Inferno (Isaac Asimov's Caliban #2)

Chapter 18

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"AND THAT IS THAT," Kresh said, after Melloy and Welton were gone and Devray and his Rangers took a sobbing, hysterical Tierlaw Verick away. "You two are free to go," he said to Beddle and Phrost.

"But what about the charges against us?" Beddle asked.

"What charges?" Kresh asked. "No one has filed any that I'm aware of. I don't intend to. "

"That's very generous of you, Governor," said Sero Phrost.

"The hell it is," Kresh said. "I think I can do more damage to the two of you by letting you stay in the public eye. After all, everything that was said in this room today is bound to reach the public, somehow. Someone is bound to leak something-wouldn't you agree, Prospero? Stories-at the very least rumors-about smuggling and bribery and money laundering are bound to float to the surface. I have a feeling that Tonya Welton is going to be able to explain away a lot of things you two can't. Oh, and Beddle, I'm looking forward to your announcement for Governor. It should be an exciting campaign."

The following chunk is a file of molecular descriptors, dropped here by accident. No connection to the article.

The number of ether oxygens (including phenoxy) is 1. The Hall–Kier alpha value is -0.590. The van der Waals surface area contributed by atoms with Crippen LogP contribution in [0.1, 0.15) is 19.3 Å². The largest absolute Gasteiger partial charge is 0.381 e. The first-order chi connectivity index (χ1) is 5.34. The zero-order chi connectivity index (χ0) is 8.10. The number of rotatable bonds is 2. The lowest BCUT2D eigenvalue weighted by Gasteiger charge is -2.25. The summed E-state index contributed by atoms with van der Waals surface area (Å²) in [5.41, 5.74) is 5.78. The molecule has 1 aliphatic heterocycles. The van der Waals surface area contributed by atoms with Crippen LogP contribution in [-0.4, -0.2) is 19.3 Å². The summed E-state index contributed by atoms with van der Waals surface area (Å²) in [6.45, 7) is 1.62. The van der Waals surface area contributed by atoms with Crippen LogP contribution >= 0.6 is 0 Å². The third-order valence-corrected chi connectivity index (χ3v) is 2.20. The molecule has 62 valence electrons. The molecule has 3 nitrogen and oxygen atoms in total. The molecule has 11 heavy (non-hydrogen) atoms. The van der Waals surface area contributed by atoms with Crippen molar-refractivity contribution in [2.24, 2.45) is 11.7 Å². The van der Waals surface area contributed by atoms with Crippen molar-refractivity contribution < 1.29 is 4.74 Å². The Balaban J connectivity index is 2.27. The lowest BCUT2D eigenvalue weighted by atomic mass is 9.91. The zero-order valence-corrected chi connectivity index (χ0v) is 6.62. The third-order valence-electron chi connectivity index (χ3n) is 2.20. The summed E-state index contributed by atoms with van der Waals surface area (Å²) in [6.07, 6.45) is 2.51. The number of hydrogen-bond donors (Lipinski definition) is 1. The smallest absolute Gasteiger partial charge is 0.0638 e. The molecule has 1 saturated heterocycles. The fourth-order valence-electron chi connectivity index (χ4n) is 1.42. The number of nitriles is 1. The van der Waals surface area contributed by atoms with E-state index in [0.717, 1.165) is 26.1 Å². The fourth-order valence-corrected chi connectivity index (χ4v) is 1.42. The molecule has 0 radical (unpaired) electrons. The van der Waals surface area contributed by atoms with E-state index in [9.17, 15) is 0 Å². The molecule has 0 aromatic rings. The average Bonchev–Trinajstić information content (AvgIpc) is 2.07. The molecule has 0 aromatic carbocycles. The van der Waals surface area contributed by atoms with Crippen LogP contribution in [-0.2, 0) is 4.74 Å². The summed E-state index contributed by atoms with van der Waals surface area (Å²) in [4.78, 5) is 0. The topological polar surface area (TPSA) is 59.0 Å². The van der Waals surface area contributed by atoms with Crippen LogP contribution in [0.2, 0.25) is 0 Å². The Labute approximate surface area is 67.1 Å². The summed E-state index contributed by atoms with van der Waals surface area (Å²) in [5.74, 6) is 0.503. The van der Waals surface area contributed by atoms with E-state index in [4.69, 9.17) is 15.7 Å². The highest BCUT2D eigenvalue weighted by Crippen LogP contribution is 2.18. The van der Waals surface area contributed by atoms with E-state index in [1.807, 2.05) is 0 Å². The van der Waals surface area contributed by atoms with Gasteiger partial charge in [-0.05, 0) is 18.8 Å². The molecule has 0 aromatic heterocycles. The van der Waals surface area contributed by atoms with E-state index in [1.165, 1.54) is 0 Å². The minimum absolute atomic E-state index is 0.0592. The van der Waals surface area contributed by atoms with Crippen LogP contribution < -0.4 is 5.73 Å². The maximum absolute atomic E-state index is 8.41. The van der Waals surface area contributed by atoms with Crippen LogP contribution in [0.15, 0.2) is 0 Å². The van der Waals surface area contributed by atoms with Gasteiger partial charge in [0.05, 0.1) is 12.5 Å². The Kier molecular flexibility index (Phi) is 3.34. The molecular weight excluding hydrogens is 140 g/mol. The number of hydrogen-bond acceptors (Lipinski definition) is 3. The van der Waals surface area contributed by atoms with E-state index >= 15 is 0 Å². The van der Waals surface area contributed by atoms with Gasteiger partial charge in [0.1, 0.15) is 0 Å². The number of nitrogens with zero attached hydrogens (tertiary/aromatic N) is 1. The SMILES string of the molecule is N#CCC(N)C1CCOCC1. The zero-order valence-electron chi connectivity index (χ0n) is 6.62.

"But I-I-"

"Quiet, Simcor," Phrost said. "Don't give him any more ammunition. Let's get out of here. " The two men got up and left, and Kresh was glad to push the door button and get them out of his sight.

"They're down now, but they won't stay down," said Fredda Leving. "You know that, don't you?"